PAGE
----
Watch: Making the Shabbat a 'people's movement'

South Africa's Chief Rabbi explains why there is low anti-Semitism in his country - and issues an invitation for Arutz Sheva readers.

Eliran Baruch ,

Rabbi Warren Goldstein
Rabbi Warren Goldstein
Eliran Baruch

South Africa's Chief Rabbi Warren Goldstein took the time to speak with Arutz Sheva about anti-Semitism in his country, and his remarkably successful Shabbat Project that has united Jews worldwide in Shabbat observance.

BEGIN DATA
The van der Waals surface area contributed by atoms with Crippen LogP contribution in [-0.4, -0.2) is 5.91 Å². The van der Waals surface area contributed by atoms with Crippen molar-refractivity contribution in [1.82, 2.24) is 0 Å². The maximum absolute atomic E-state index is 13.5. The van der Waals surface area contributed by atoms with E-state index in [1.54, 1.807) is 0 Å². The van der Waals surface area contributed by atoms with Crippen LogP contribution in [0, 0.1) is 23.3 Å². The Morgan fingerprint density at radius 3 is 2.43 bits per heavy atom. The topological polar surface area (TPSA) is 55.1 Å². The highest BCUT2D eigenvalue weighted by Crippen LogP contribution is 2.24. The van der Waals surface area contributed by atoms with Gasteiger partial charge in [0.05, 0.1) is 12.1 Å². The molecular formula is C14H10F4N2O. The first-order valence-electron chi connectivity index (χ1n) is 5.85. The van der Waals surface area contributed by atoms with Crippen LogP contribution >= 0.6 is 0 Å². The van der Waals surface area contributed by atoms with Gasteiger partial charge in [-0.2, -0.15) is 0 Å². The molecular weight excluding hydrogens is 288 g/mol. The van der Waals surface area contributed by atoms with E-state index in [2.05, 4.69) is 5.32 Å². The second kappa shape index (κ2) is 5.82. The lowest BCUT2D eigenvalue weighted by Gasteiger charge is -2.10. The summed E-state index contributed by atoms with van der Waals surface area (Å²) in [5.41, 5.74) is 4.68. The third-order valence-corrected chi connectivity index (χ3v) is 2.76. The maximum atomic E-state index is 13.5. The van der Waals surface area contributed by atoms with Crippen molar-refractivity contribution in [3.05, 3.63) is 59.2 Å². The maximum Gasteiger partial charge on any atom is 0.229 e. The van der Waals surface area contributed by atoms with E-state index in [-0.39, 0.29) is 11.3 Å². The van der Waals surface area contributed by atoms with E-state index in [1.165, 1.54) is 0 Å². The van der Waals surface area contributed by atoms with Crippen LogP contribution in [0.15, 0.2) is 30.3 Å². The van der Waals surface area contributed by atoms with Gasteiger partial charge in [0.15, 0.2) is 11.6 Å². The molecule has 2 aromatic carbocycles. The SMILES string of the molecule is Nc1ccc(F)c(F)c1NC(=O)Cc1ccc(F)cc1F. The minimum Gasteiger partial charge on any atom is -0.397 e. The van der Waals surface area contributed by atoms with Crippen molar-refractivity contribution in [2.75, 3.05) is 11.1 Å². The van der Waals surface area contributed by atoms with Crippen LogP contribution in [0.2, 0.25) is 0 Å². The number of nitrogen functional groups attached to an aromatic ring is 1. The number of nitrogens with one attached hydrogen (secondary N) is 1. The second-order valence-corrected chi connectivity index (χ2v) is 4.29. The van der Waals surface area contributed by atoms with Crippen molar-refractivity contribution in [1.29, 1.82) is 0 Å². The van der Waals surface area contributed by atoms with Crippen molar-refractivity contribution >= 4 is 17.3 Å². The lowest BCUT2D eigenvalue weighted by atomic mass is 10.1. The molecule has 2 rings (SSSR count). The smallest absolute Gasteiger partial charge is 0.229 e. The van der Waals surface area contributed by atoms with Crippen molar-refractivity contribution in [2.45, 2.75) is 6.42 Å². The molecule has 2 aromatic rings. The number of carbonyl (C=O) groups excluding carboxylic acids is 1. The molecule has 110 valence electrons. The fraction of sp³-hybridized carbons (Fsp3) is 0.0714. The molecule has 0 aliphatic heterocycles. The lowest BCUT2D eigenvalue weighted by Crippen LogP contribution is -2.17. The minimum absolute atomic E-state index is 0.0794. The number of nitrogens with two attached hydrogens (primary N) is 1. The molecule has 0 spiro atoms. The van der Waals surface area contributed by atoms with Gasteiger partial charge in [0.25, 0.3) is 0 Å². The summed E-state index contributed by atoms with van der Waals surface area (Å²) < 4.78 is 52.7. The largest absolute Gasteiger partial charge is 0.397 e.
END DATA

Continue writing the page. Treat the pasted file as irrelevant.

The rabbi explained that anti-Semitism is low in South Africa because the country respects human rights and diversity, as part of the heritage of having experienced apartheid and its destructive results.

However, he noted that the threat of terror applies everywhere and it is an area of concern for South African Jews.

Regarding his Shabbat Project, Rabbi Goldstsein stated that this year the project will take place on November 11-12 for the Torah portion of Lech Lecha.

He explained the goal is to have "the whole Jewish world come together to celebrate Shabbat," noting that last year 919 cities in 85 countries took part, as did almost 5,000 partner groups, in what has become a "people's movement."